Thousands of Met Police officers 'want spit hoods'
Thousands of police officers in London believe they should be given a spit hoods as part of their equipment, a survey has revealed.
Data gathered by the Metropolitan Police Federation, which polled more than 5,500 officers, showed 92% in favour of wanting to have spit guards.
The Met's Commissioner Cressida Dick previously said front-line officers would not be given spit hoods.
However, the force said it "welcomed" the survey's results.
According to the Met Police Federation, 2,331 of the Met officers surveyed said they had been spat at on duty in the last two years.
Another 562 respondents said they had been bitten on duty in the past two years.
The federation's chairman, Ken Marsh, said the survey highlighted officers' concerns for spit hoods to become a crucial part of their equipment.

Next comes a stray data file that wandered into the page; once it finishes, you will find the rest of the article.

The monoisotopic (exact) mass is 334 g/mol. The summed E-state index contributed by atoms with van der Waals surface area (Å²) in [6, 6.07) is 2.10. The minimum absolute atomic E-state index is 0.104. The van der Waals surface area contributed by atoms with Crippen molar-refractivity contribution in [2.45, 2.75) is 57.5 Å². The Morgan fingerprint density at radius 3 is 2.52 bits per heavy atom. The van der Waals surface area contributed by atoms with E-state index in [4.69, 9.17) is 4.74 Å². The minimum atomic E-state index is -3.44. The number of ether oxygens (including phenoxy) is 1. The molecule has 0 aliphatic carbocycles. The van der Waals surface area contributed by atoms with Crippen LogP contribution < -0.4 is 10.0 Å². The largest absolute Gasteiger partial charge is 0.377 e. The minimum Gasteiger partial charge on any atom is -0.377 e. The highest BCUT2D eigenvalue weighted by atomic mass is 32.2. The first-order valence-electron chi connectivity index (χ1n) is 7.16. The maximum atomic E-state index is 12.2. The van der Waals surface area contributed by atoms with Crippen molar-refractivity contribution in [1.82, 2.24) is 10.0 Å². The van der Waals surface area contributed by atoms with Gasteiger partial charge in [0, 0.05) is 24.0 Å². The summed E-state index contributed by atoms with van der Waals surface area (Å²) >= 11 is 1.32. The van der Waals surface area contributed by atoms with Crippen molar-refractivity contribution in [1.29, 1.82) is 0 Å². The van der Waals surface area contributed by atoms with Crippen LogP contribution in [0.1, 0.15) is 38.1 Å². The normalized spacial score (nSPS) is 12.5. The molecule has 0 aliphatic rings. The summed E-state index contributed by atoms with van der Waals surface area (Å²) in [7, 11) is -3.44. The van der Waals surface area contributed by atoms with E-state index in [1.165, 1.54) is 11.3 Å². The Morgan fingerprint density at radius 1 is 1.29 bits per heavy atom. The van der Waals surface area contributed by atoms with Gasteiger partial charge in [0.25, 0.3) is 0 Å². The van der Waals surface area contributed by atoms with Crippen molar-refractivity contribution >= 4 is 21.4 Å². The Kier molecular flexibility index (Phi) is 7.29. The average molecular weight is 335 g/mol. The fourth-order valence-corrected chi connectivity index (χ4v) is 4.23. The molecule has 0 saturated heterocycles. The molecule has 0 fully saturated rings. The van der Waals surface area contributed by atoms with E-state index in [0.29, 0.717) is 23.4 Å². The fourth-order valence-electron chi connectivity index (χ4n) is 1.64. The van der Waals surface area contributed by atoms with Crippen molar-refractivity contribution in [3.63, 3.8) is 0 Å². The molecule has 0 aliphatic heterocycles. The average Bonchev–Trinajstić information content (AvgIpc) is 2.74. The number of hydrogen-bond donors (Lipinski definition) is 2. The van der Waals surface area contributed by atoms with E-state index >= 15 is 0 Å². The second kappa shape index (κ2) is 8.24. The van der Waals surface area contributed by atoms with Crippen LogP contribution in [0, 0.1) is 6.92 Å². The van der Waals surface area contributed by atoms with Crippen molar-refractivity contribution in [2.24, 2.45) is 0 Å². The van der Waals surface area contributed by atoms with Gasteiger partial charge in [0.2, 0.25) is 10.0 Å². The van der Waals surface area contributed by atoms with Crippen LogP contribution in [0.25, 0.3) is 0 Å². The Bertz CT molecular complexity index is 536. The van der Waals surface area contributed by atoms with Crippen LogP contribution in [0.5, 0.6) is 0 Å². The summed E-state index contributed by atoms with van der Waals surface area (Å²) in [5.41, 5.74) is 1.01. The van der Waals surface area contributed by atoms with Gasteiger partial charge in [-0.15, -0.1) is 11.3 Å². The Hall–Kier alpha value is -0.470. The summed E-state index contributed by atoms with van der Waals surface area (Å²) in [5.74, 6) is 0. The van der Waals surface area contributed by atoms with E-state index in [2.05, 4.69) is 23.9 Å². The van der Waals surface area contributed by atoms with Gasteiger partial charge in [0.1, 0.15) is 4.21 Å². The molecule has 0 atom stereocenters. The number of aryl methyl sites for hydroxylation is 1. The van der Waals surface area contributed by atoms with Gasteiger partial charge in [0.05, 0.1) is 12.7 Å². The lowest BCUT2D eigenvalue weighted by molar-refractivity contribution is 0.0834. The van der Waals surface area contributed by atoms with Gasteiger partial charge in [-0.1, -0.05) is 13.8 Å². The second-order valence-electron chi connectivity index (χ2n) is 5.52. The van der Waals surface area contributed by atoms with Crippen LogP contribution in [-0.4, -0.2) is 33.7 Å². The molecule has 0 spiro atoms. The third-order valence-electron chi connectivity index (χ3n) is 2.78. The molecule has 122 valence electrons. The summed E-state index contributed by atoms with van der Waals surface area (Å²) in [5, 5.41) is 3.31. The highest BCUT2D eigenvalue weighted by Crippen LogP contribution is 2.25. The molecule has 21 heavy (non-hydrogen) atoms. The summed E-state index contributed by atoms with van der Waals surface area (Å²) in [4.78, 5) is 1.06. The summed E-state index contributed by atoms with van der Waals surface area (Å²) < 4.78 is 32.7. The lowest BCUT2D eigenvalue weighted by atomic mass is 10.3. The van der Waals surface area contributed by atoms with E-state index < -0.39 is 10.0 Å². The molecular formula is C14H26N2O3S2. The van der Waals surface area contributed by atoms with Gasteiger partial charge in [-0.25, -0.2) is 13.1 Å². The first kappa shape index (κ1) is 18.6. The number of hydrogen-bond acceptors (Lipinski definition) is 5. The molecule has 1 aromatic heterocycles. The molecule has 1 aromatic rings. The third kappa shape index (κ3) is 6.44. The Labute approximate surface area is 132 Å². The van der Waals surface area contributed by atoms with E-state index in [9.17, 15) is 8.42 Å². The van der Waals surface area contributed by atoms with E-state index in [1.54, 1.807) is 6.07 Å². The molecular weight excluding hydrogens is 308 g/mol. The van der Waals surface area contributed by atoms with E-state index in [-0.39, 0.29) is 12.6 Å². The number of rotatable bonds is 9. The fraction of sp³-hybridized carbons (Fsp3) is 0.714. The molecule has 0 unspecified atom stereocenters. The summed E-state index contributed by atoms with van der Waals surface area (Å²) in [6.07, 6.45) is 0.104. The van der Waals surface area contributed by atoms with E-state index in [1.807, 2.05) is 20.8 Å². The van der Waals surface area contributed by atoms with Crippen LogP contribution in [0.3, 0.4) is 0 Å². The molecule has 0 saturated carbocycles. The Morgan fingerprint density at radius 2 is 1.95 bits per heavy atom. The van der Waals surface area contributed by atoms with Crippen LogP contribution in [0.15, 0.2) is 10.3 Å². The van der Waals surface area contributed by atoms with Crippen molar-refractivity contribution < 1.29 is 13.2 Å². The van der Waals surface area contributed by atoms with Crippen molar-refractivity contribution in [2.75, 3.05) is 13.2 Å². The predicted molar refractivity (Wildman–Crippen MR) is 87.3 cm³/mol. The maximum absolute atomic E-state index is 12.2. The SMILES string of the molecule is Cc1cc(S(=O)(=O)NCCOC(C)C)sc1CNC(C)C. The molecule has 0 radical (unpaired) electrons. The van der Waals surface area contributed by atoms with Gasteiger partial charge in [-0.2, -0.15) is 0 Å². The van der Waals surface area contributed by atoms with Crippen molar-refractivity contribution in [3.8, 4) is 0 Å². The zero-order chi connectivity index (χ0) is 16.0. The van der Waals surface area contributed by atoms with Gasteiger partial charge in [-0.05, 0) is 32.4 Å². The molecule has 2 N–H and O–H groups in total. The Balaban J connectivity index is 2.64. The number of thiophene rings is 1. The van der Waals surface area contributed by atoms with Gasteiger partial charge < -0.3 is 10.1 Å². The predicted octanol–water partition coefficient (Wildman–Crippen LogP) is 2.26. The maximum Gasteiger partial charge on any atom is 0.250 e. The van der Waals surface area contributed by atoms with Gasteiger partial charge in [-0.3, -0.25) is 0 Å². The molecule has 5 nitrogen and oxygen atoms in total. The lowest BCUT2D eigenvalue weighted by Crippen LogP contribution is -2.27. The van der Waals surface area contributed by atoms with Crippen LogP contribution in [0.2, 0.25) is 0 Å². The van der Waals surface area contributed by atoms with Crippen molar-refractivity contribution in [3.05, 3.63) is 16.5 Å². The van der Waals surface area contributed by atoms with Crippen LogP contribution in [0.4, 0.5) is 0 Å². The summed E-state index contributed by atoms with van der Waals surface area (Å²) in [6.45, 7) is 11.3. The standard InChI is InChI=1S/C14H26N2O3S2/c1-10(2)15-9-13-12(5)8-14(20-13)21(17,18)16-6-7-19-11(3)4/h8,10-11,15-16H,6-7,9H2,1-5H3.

He said: "Being spat at is abhorrent. My colleagues do not in any way deserve to go to work and be assaulted in this manner."
Speaking at City Hall in September, Ms Dick said she was waiting for evidence from other forces and the Police Federation on instances when a spit guard would have helped.
The Met Police said it welcomed the survey's results and "shared the view" that officers being spat at or bitten was "completely unacceptable".
A spokesman added: "The survey doesn't ask details about the circumstances of the spitting incidents.
"We want and need to understand more about how many of these instances could be prevented, as spit guards should only be used once an officer or member of staff has already been spat at and therefore do not stop officers being spat at on the first occasion."
The Met says it will now be working with the Police Federation and other forces to review best methods and equipment.